So the hole-in-the-wall joints and bars are best bets for finding the best eats during this raucous holiday — and that’s not a bad thing because delicious bites can be found at some of New Orleans’ cheapest eateries. Some are open late to accommodate beaded, weary partiers; some invite an afternoon of refueling; and still some are party destinations in and of themselves.
Regardless of blocks of shut restaurant doors, food is everywhere during Mardi Gras, from king cake and gumbo to bloody marys and beer. Herewith, a guide to not only the parades of Mardi Gras, but the best places to refuel before, during, and after.
Some of the best local food advice for Mardi Gras-goers is to stop into nearly any deli in the French Quarter, pick up a po’boy, and find a spot on the street to sit and enjoy it with a great view of the parade. At the deli, look for a Hubig’s pie to wash that po’boy down. For those hankering for late-night eats post-parade, Angeli on Decatur is a local favorite serving comfort food classics until 2 a.m. Mimi’s in the Marigny is not only open late to quell post-party hunger pangs, but it’s a Mardi Gras party spot all its own.
Pool tables, a cool local scene, and a mouthwatering Spanish tapas menu show why this is a great destination for those weary of parade routes. Cooter Brown’s Tavern & Oyster Bar is a New Orleans institution that’s been open since 1977. They specialize in seafood and particularly oysters, which are shucked to order.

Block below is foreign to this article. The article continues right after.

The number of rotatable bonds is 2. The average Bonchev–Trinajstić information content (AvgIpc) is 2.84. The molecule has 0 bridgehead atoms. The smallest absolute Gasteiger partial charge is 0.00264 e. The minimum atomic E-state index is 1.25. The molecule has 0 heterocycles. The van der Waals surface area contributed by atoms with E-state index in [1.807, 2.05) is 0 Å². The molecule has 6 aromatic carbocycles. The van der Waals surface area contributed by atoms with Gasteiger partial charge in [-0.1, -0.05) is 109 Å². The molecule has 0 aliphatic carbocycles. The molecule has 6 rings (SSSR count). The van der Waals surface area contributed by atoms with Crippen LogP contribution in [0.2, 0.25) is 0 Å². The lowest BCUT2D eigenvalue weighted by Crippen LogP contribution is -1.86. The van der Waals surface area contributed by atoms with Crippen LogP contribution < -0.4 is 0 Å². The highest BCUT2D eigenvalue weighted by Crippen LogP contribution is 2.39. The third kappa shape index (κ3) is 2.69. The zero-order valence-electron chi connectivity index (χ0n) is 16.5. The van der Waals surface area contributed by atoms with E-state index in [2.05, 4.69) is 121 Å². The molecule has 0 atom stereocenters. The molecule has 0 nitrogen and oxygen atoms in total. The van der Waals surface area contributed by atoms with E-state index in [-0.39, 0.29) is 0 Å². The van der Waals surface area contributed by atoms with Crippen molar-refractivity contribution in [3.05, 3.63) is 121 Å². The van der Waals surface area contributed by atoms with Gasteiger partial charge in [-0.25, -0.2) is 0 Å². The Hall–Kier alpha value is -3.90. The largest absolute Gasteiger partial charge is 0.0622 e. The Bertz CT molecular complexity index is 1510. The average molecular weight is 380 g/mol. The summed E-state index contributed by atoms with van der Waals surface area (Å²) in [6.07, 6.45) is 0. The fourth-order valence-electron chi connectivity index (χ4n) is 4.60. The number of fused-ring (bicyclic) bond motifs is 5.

Monday and Wednesday can also be a crapshoot when it comes to finding restaurants with their lights on. Spend Monday eating incredibly well at Capdeville, with dishes like poutine fries, crab chile rellenos, and the B.L.F.T (bacon, bibb lettuce, fried green tomatoes, and chevre) on offer. Then, hit up Slim Goodies on Wednesday — open from 9 a.m. — for plates like sweet potato pancakes, the St. Louis Slammer, and the Italian Stallion Burger. (Photo courtesy of Flickr/PMacFetters)
Now...what about those parades?
Mardi Gras is not just one parade. It’s not even just a handful of parades, nor is it just one night of purple, green, and gold-hued debauchery in the French Quarter. In fact, there are any number of "krewes" (or groups) that put on parades and events with their own themes. And they’re not just on Fat Tuesday, either —these festivities can start as early as two weeks prior. One of the best known parades is the Bacchus parade, with huge floats and a lively cast of characters. Then, there’s the historic and raucous Rex parade, and the early-to-start Babylon parade. Fat Tuesday actually begins with the country’s oldest (more than a century old) African-American parade — Zulu — and continues all day with parades, parties, floats, drinking, and ubiquitous bead throwing.
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